Endolymphatic sac tumour
Endolymphatic sac tumours (ELST) are very rare, locally invasive tumours of endolymphatic sac. Early detection of ELST is critical, because early surgical intervention may prevent further hearing loss. ELSTs do not metastasise but are highly locally aggressive.
Mean age at onset is 22 years.
ELSTs present with the following symptoms and signs:
- hearing loss: 95 %, acute in 43% and stepwise in the second half
- tinnitus: 92%
- vertigo or disequilibrium: 62%
- aural fullness: 29%
- facial paresis: 8%
Composed of two histological types:
- mixed type: generally confined
- papillary adenomatous type: more aggressive and often locally invades the temporal bone
Most often associated with von Hippel-Lindau disease (vHL). ELSTs are detected in 11-16% patients with vHL ref. In almost 60% of patients with vHL and vestibulocochlear symptoms, there is no evidence on imaging of an endolymphatic sac tumour ref.
30% of tumours in vHL patients are bilateral.
When visible, it gives a picture of bone erosion and the "moth-eaten" petrous bone. ELSTs commonly enhance intensely on CT.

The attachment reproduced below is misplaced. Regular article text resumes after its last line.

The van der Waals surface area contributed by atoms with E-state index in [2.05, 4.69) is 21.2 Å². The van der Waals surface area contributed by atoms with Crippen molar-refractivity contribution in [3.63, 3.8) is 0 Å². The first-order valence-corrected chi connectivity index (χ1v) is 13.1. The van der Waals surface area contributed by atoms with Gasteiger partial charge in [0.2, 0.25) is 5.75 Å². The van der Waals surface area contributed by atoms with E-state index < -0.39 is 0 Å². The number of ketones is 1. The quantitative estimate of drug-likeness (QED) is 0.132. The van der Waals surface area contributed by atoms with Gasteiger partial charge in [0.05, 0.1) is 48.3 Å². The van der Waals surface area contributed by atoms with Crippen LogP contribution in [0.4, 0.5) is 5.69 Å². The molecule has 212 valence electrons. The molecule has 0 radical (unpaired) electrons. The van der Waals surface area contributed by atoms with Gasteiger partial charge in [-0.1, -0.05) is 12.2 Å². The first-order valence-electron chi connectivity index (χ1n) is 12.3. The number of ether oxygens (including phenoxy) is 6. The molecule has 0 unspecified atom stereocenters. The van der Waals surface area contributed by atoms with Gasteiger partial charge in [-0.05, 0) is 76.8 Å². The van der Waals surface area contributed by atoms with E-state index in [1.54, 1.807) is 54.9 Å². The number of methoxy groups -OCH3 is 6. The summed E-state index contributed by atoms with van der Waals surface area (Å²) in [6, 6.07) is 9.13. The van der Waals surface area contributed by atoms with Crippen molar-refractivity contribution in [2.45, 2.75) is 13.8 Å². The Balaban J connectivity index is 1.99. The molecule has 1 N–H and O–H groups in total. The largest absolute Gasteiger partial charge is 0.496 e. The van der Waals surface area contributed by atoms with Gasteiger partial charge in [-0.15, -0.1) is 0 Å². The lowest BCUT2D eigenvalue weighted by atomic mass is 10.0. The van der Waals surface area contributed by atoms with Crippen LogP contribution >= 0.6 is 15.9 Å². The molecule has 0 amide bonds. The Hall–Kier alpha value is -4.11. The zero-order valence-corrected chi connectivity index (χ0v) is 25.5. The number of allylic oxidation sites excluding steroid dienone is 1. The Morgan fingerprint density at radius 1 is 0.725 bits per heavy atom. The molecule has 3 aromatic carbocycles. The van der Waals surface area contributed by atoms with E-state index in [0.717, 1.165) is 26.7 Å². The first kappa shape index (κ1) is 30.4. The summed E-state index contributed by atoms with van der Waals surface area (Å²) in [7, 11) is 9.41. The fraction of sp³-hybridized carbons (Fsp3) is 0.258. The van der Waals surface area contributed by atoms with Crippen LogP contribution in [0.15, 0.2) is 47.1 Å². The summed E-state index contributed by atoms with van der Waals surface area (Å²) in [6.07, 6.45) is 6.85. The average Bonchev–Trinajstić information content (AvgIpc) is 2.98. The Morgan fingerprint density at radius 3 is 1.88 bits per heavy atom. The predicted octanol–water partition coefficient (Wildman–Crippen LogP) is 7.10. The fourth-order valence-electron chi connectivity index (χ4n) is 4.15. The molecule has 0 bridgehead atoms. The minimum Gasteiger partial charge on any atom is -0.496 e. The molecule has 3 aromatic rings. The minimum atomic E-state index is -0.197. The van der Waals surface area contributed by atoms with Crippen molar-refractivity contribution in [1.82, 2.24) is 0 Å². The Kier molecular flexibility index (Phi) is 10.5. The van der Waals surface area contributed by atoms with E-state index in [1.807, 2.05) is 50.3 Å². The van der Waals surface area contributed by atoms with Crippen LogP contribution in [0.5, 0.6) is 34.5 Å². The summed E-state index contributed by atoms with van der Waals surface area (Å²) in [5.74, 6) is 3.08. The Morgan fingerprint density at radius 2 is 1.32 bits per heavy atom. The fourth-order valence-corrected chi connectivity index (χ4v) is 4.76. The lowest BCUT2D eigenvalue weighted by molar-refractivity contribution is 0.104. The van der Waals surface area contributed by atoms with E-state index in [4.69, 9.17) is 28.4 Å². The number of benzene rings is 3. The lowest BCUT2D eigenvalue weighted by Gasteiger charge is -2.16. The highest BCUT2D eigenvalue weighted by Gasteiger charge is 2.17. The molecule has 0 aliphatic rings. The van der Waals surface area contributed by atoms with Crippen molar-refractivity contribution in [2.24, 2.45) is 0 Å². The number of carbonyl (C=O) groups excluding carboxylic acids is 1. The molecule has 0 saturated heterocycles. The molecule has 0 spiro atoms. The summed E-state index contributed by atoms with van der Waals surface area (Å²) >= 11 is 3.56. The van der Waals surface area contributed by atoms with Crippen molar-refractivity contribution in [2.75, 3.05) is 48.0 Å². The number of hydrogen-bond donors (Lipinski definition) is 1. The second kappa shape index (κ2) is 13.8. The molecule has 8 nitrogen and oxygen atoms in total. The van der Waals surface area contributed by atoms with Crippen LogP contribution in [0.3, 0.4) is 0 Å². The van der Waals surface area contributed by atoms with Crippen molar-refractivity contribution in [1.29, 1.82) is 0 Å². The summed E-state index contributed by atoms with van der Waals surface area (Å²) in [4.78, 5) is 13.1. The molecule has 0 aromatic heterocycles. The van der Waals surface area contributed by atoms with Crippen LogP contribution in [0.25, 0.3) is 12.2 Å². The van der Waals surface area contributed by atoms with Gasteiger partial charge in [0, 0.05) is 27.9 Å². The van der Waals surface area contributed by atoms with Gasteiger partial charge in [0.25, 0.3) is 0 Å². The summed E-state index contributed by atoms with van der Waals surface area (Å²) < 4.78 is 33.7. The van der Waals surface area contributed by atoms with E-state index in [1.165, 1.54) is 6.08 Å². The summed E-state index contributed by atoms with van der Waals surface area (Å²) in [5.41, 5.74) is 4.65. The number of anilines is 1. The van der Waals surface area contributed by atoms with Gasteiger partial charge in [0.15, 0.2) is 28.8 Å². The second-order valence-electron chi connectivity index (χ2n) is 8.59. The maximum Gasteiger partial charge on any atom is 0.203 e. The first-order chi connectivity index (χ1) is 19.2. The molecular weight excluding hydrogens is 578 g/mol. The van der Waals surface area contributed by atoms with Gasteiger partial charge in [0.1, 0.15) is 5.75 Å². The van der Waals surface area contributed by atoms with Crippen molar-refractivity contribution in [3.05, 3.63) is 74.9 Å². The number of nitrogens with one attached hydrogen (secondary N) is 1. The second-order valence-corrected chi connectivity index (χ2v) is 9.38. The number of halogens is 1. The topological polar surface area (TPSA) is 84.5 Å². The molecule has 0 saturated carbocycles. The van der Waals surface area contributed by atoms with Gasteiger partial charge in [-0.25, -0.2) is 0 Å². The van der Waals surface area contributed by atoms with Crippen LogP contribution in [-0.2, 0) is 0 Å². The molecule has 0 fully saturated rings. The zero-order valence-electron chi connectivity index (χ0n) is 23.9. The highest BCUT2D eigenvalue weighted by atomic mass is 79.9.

Signal characteristics include:
- T1: may show high-intensity
- T1 C+ (Gd): typically show enhancement in the non-cystic component of the tumour
- T2: often of heterogeneous signal
History and etymology
It was first described in 1989 by Heffner et al. Earlier than this they were probably misdiagnosed as choroid plexus tumours, adenomas, and adenocarcinomas of posterior fossa or cerebellopontine angle.
Other tumours of the cerebellopontine angle and posterior fossa.
Inner ear pathology
inner ear anatomy
- enlarged vestibular aqueduct
- semicircular canal dysplasia
- classification of cochlear anomalies
- infection and inflammation
- trauma and miscellaneous
- 1. Choyke PL, Glenn GM, Walther MM et-al. von Hippel-Lindau disease: genetic, clinical, and imaging features. Radiology. 1995;194 (3): 629-42. Radiology (abstract) - Pubmed citation
- 2. Lonser RR, Kim HJ, Butman JA et-al. Tumors of the endolymphatic sac in von Hippel-Lindau disease. N. Engl. J. Med. 2004;350 (24): 2481-6. doi:10.1056/NEJMoa040666 - Pubmed citation